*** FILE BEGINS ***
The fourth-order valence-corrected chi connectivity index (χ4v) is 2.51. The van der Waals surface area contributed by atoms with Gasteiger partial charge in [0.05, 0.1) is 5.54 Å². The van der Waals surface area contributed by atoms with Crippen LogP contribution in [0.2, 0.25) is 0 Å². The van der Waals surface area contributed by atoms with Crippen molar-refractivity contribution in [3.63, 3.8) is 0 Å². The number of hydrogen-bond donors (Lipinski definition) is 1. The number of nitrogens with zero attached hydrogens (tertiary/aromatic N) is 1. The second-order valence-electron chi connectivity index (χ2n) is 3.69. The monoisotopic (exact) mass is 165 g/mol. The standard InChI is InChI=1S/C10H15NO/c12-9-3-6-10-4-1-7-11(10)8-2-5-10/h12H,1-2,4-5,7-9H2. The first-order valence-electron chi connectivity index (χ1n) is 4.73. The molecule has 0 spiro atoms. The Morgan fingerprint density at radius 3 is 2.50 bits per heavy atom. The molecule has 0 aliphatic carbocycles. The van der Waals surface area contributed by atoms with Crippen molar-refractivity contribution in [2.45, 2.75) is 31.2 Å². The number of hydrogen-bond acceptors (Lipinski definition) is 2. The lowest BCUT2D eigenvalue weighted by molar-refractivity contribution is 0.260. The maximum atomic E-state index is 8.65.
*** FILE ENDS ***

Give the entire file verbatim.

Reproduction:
The fourth-order valence-corrected chi connectivity index (χ4v) is 2.51. The van der Waals surface area contributed by atoms with Gasteiger partial charge in [0.05, 0.1) is 5.54 Å². The van der Waals surface area contributed by atoms with Crippen LogP contribution in [0.2, 0.25) is 0 Å². The van der Waals surface area contributed by atoms with Crippen molar-refractivity contribution in [3.63, 3.8) is 0 Å². The number of hydrogen-bond donors (Lipinski definition) is 1. The number of nitrogens with zero attached hydrogens (tertiary/aromatic N) is 1. The second-order valence-electron chi connectivity index (χ2n) is 3.69. The monoisotopic (exact) mass is 165 g/mol. The standard InChI is InChI=1S/C10H15NO/c12-9-3-6-10-4-1-7-11(10)8-2-5-10/h12H,1-2,4-5,7-9H2. The first-order valence-electron chi connectivity index (χ1n) is 4.73. The molecule has 0 spiro atoms. The Morgan fingerprint density at radius 3 is 2.50 bits per heavy atom. The molecule has 0 aliphatic carbocycles. The van der Waals surface area contributed by atoms with Crippen molar-refractivity contribution in [2.45, 2.75) is 31.2 Å². The number of hydrogen-bond acceptors (Lipinski definition) is 2. The lowest BCUT2D eigenvalue weighted by molar-refractivity contribution is 0.260. The maximum atomic E-state index is 8.65.